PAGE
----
Let’s talk about code obfuscation for a minute. I’m not talking about the interesting puzzle obfuscation of competitions, but the kind done at compile time to protect intellectual property.

The most common languages for this kind of obfuscation tend to be Java and C#. Part of the reasoning for this is the fact that they both support reflection making decompilation trivial.

// original code 
public void DoMagic() { 
    TrivialExample("Abcd", 1234); 
} 

private void TrivialExample(string FileName, int Limit) { 
    int counter = 0; 
    for (counter = 0; counter < Limit; counter++) { 
        FileStream fs = new FileStream(FileName + 
            "." + 
            Limit + 
            ".log", FileMode.OpenOrCreate); 
        StreamWriter sw = new StreamWriter(fs); 
        sw.WriteLine("Lorem awesome"); fs.Close(); 
    } 
}

Run through dotPeek, the same function is almost identical:

// decompilation 
public void DoMagic() { 
    this.TrivialExample("Abcd", 1234); 
} 

private void TrivialExample(string FileName, int Limit) { 
    for (int index = 0; index < Limit; ++index) { 
        FileStream fileStream = new FileStream(
            string.Concat(new object[4] { 
                (object) FileName, 
                (object) ".", 
                (object) Limit, 
                (object) ".log" 
            }), 
            FileMode.OpenOrCreate); 
        new StreamWriter((Stream) fileStream).WriteLine( "Lorem awesome"); 
        fileStream.Close(); 
    } 
}

The same code run through dotfuscator, then decompiled:

// reflected decompilation of obfuscation 
public void DoMagic() { 
    this.a("Abcd", 1234); 
} 

private void a(string A_0, int A_1) { 
    for (int index = 0; index < A_1; ++index) { 
        FileStream fileStream = new FileStream(
            string.Concat(new object[4] { 
                (object) A_0, 
                (object) ".", 
                (object) A_1, 
                (object) ".log" 
            }), 
            FileMode.OpenOrCreate); 
        new StreamWriter((Stream) fileStream).WriteLine( "Lorem awesome"); 
        fileStream.Close();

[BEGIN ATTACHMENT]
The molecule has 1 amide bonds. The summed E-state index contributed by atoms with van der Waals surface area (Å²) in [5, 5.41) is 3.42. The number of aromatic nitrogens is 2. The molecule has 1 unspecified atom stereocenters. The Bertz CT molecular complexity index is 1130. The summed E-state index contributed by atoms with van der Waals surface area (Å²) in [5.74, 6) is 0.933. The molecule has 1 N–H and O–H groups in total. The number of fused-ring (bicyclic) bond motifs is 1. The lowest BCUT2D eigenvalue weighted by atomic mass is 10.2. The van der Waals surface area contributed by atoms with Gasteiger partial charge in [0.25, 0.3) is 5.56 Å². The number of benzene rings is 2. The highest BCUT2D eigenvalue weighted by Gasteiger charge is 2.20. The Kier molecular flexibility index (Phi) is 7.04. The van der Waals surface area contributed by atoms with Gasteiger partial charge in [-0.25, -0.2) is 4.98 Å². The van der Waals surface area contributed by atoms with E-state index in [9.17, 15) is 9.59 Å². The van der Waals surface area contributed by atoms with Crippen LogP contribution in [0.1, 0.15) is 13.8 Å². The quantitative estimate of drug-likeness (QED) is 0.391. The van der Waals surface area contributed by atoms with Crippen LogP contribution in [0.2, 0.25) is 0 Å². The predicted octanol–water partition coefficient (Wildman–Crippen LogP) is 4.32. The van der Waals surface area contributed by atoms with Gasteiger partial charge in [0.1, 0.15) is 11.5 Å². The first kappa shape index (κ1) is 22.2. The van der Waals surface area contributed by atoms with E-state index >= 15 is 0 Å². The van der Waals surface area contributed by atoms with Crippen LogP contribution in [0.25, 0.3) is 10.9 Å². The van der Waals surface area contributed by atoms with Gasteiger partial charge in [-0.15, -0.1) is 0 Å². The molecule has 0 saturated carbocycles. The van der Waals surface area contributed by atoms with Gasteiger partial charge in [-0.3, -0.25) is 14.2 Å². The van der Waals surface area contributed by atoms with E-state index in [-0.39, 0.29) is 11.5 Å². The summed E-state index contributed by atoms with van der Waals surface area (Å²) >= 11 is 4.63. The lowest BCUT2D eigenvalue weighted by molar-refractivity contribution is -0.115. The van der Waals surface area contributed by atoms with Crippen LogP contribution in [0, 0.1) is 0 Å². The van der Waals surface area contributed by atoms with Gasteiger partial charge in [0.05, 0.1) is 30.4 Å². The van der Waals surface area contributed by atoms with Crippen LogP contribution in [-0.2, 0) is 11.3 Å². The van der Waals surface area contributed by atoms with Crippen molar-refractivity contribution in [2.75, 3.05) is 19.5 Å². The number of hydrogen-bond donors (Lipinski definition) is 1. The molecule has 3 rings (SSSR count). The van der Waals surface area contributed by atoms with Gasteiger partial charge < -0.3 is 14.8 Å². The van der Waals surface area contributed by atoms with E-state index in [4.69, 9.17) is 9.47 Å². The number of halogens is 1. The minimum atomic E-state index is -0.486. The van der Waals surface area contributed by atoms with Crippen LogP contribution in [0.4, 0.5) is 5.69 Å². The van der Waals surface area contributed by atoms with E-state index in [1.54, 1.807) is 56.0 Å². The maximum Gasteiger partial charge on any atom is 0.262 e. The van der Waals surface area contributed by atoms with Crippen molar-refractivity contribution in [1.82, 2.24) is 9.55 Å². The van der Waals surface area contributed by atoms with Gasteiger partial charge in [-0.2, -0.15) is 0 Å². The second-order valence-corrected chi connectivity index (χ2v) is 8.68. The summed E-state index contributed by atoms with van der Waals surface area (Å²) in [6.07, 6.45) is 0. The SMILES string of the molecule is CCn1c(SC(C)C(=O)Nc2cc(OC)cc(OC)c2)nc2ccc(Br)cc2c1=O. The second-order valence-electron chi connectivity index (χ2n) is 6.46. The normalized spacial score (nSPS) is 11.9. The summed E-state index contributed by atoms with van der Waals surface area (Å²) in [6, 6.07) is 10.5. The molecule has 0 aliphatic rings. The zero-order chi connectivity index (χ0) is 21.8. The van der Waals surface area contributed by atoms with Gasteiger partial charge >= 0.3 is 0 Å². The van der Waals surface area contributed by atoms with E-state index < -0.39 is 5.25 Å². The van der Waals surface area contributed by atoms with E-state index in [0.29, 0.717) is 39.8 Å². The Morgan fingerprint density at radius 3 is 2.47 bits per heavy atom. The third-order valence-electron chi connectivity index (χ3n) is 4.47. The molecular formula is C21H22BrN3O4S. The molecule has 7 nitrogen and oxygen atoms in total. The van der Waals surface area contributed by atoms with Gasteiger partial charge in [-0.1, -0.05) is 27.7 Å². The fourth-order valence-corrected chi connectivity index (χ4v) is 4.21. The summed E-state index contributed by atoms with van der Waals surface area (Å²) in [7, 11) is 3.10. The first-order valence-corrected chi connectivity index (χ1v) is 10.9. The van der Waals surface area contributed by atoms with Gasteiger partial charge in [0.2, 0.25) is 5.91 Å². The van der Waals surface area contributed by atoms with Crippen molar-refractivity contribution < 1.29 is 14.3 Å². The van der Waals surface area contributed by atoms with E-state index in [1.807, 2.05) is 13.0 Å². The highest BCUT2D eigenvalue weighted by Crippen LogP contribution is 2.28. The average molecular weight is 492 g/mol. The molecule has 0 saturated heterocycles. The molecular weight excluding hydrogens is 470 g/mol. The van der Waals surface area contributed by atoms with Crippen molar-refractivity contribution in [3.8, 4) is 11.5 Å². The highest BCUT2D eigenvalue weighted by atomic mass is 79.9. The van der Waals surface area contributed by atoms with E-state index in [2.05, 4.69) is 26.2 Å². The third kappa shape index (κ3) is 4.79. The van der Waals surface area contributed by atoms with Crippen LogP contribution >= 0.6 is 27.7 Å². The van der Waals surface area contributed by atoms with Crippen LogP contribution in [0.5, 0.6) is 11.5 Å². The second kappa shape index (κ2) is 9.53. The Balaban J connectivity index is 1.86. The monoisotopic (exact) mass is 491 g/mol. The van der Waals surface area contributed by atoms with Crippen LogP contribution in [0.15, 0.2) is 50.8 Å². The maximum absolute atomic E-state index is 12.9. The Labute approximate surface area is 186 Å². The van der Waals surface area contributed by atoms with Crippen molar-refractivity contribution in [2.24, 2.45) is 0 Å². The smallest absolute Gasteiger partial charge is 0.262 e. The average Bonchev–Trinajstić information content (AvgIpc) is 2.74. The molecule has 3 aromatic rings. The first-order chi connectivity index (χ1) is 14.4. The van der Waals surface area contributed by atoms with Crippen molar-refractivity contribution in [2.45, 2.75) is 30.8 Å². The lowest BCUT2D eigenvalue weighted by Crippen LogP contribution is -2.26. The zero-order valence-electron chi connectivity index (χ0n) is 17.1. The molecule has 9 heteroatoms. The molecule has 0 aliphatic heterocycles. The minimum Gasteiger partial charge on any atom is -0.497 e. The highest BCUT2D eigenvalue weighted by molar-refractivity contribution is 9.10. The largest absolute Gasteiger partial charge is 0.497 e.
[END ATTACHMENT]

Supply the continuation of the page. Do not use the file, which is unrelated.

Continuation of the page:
} 
}

In this small example you see the private methods have been renamed along with their arguments. As can be seen by an excerpt from Absinthe, non-trivial examples become substantially more confusing for human readability.

public void a(string A_0, int A_1, bool A_2) { 
    if (this.g == null) 
        this.g = new Hashtable(); 
    else if (!this.a.Equals(this.d) && this.h == null) 
        this.h = new Hashtable(); 
        
    if (A_2) 
        this.h.Add((object) A_0, (object) A_1); 
    else 
        this.g.Add((object) A_0, (object) A_1); 
    
    this.k = true; 
}

At this stage, I’d like to point out that although this does make it more difficult to read, it doesn’t make it impossible. In fact, because public methods, framework calls and text strings are not altered it’s very possible. Just slower.

There are three likely groups of people that would want to decompile your code:

  1. People who want to subvert your copy protection (product keys, DRM)
  2. People who want to steal your intellectual property for competitive purposes
  3. Developers who are trying to actually use your code, understand your library or file a bug report.

Let’s face it, if someone really wants wants to steal your software, or content, they will find a way. This goes double for industrial espionage, as ridiculous as it sounds. Part of the techniques for de-obfuscating code include re-implementing the code in chunks inside of an IDE. For example 

F2 in Visual Studio will rename all instances of a variable in an entire solution, rinse, repeat. So in the case of cloning software, by the time it’s understandable, the reverse engineer has a working project over half finished. Add to that the fact that they’re now annoyed you made them do more work than was originally necessary.

What about the developer that wants to try to help you? It’s not as contrived as it might initially seem. What if you didn’t have time to write concise documentation? Or you did three versions ago but never updated it, so it is totally misleading in the current revision. There’s also the possibility that a developer is using your code and it didn’t work and they want to help you fix it, giving you as much information as they have access to, because they understand what you do, how they can help you and they want to use your product. These are your consumers, and they want to help you..

Detailed user submitted bug reports are made of fucking gold.

Quote me on that. Make a quaint cross-stitch wall hanging and put it above your desk. Make it your desktop background. Live it. Now matter how awesome your QA department is, some things slip by them. They slipped by you first too. Some bugs are just like that. Maybe it’s a custom kernel the user built from scratch on a rooted android phone. Maybe their collection of malware earned after years of surfing for porn creates a perfect storm of instability. Maybe solar flares reflect off their neighbor’s El Camino in a very distinct way on Thursdays.. Whatever it is, if you’re standing in the way of more details you’re hurting yourself more than them. Despite your insane workload, you’ve decided that you’d rather protect your code than save days tracking down a bug based on “It crashes when I try to use it”.

If your business model is so dependent on people not being able to mimic your product, you’re already dead. Relationships can’t be cloned. Innovation can’t be cloned, innovations can but you should always be moving forward anyways. And if all else fails, hide the important logic behind a web service, that way any exceptions can be emailed directly to your dev team & bug tracker.